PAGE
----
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Challenge: My Dad Hero

The day I received the call about my dad that changed my life forever

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The Call comes when you are wearing a smart denim dress and totes adorbs leopard shoes, while you are sipping the pumpkin coffee you grabbed on the way to work.

Your father had a bad night.

We are taking him to the hospital now.

I’ll keep you posted.

The Call comes when your Hubby is in the air, on the way to a business trip in another state. Of course it does.

The Call comes when your children are safely deposited in their classrooms, happily learning, blissfully unaware of their mother’s anguish, of their grandmother’s impending heartache. Thankfully.

After The Call, you stare into space, thoughts, feelings, emotions swirling: Do I go home? Do I struggle through the day? Where is my coffee? I’m sorry, what did you say again? How quickly can I get a flight home?

What do you do next?

You wait.

You stress.

You hold your phone near you, on you, on the loudest volume setting so you won’t miss the ring, the next call.

You curse yourself for not living closer.

You wonder why your coffee suddenly got cold and why your hands are freezing.

They are going to intubate him to let him rest.

It could be weeks until he’s better.

I’ll keep you posted.

You manage to get through your work day, barely remembering the decisions, the actions or the movements you’ve made during your shift. And your hands are still cold.

You wander to the bus stop, to get the children, still not knowing what to say, how to feel or when it’s okay to collapse onto the macadam and cry.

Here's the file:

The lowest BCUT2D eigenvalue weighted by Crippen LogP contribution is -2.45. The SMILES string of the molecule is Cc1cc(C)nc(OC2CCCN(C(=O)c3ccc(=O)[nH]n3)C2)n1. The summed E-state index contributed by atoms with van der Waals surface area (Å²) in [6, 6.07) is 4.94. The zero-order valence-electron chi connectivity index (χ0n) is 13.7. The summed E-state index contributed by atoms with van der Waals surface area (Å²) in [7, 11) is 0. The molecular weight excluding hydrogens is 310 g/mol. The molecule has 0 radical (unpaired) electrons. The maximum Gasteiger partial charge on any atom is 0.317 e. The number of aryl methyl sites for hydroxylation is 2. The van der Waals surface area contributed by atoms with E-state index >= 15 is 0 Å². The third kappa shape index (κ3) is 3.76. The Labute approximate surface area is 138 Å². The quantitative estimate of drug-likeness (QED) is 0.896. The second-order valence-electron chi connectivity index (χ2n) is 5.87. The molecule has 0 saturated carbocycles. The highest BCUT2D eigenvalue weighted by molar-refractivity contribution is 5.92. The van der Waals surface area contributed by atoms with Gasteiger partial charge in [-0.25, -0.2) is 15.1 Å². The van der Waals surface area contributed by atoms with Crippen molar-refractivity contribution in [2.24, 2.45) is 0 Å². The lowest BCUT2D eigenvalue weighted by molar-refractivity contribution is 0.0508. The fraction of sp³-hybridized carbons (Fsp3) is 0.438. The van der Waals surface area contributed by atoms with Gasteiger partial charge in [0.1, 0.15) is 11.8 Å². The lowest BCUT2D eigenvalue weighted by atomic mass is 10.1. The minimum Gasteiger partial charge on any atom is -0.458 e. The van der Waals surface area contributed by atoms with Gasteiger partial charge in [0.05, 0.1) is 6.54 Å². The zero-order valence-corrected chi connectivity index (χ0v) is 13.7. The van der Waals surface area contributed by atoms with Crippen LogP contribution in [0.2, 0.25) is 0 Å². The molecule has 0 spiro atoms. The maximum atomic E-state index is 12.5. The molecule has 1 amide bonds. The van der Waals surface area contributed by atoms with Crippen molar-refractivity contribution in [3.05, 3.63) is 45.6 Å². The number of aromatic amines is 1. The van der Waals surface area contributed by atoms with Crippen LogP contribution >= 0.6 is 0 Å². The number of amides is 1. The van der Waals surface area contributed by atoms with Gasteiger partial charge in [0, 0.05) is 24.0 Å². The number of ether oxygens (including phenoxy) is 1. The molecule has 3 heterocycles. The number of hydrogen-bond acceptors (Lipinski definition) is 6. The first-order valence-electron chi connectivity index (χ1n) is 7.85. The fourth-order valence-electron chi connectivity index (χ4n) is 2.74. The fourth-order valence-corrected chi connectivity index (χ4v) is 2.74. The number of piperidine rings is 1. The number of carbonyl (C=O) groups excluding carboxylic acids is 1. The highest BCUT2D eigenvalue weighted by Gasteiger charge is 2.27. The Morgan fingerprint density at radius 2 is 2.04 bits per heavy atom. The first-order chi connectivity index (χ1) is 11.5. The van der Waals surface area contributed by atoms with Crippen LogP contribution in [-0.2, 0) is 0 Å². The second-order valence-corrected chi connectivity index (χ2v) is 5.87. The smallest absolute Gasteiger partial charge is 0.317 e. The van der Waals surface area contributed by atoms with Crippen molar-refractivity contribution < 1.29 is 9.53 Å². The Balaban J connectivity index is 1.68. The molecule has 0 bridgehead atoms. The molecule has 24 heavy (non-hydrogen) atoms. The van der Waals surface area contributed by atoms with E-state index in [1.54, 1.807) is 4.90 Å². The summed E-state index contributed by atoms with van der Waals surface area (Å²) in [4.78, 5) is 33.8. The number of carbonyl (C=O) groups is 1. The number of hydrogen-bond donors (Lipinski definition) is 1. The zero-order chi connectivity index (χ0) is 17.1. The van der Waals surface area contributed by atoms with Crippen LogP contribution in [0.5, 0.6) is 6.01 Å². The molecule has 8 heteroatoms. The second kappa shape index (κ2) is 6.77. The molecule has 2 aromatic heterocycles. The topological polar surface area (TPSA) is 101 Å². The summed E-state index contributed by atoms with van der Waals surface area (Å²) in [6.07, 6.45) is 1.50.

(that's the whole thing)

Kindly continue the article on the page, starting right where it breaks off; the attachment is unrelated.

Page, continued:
You look in your friend’s eyes and see the immediate realization that she knows that you’ve gotten The Call. And she holds you when you finally do collapse.

You wonder if you’ll ever feel warm again.

The ICU nurse is here, do you want to talk to her?

We are doing everything we can.

I’ll keep you posted.

You are too afraid to be alone but too upset to have people around. You lash out. You can’t think. You worry about what the kids will eat for dinner. You wonder if you should be checking the mail or doing laundry to keep busy.

And you continue to wait.

You talk to the bedside nurse. You hear words you recognize from when you were the nurse on the other end of The Call. Medications that were saved for patients already at death’s door are being used. You hear “life support." And “organ donor."

You hear “Is this what he’d want?”

And you cry. And wait for another call saying it’s all a bad dream.

I’m with him and he’s finally comfortable. He’s the most relaxed I’ve seen him in months.

He’s not in pain.

Just pray.

I’ll keep you posted.

And then comes The Last Call.

The one where they put the phone up to his ear so you can whisper “Let go” and “It’s okay, I’ll be okay, Daddy” and resist the urge to beg him not to leave you.

You listen, straining to hear what the doctor is saying, what your mother is hearing.

You bend over at your waist, willing yourself not to let the sound of vomiting be the last thing your father hears as he leaves the world.

He’s gone.

It’s over.

And you sit there in that smart denim dress and leopard shoes, holding the phone to your heart, thinking of all the things you forgot to say.

Have you said what you need to say to the ones you love the most?

Pick up the phone and make a call.

Before The Call.

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